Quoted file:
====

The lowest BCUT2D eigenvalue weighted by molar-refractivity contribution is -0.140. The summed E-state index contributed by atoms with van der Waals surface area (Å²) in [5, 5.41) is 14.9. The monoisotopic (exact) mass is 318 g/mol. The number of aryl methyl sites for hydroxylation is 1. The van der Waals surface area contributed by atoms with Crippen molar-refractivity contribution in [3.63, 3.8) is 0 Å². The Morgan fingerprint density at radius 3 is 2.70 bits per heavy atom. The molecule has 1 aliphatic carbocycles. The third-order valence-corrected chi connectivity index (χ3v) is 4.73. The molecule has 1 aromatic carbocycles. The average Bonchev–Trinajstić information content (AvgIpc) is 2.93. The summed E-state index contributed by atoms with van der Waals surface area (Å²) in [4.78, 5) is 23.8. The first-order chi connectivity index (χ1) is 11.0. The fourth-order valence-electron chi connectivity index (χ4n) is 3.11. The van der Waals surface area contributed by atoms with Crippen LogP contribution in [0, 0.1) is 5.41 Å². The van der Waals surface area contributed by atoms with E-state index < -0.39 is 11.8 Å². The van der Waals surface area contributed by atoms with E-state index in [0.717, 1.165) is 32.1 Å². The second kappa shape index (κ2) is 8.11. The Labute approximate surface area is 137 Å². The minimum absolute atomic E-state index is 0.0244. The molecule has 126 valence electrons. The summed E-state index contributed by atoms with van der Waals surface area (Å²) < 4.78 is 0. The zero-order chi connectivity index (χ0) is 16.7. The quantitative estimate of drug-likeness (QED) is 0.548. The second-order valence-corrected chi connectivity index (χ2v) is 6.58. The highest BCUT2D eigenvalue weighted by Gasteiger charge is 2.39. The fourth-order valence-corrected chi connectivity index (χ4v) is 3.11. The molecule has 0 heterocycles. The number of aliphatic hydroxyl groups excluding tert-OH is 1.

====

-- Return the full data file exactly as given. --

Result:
The lowest BCUT2D eigenvalue weighted by molar-refractivity contribution is -0.140. The summed E-state index contributed by atoms with van der Waals surface area (Å²) in [5, 5.41) is 14.9. The monoisotopic (exact) mass is 318 g/mol. The number of aryl methyl sites for hydroxylation is 1. The van der Waals surface area contributed by atoms with Crippen molar-refractivity contribution in [3.63, 3.8) is 0 Å². The Morgan fingerprint density at radius 3 is 2.70 bits per heavy atom. The molecule has 1 aliphatic carbocycles. The third-order valence-corrected chi connectivity index (χ3v) is 4.73. The molecule has 1 aromatic carbocycles. The average Bonchev–Trinajstić information content (AvgIpc) is 2.93. The summed E-state index contributed by atoms with van der Waals surface area (Å²) in [4.78, 5) is 23.8. The first-order chi connectivity index (χ1) is 11.0. The fourth-order valence-electron chi connectivity index (χ4n) is 3.11. The van der Waals surface area contributed by atoms with Crippen LogP contribution in [0, 0.1) is 5.41 Å². The van der Waals surface area contributed by atoms with E-state index < -0.39 is 11.8 Å². The van der Waals surface area contributed by atoms with E-state index in [0.717, 1.165) is 32.1 Å². The second kappa shape index (κ2) is 8.11. The Labute approximate surface area is 137 Å². The minimum absolute atomic E-state index is 0.0244. The molecule has 126 valence electrons. The summed E-state index contributed by atoms with van der Waals surface area (Å²) < 4.78 is 0. The zero-order chi connectivity index (χ0) is 16.7. The quantitative estimate of drug-likeness (QED) is 0.548. The second-order valence-corrected chi connectivity index (χ2v) is 6.58. The highest BCUT2D eigenvalue weighted by Gasteiger charge is 2.39. The fourth-order valence-corrected chi connectivity index (χ4v) is 3.11. The molecule has 0 heterocycles. The number of aliphatic hydroxyl groups excluding tert-OH is 1.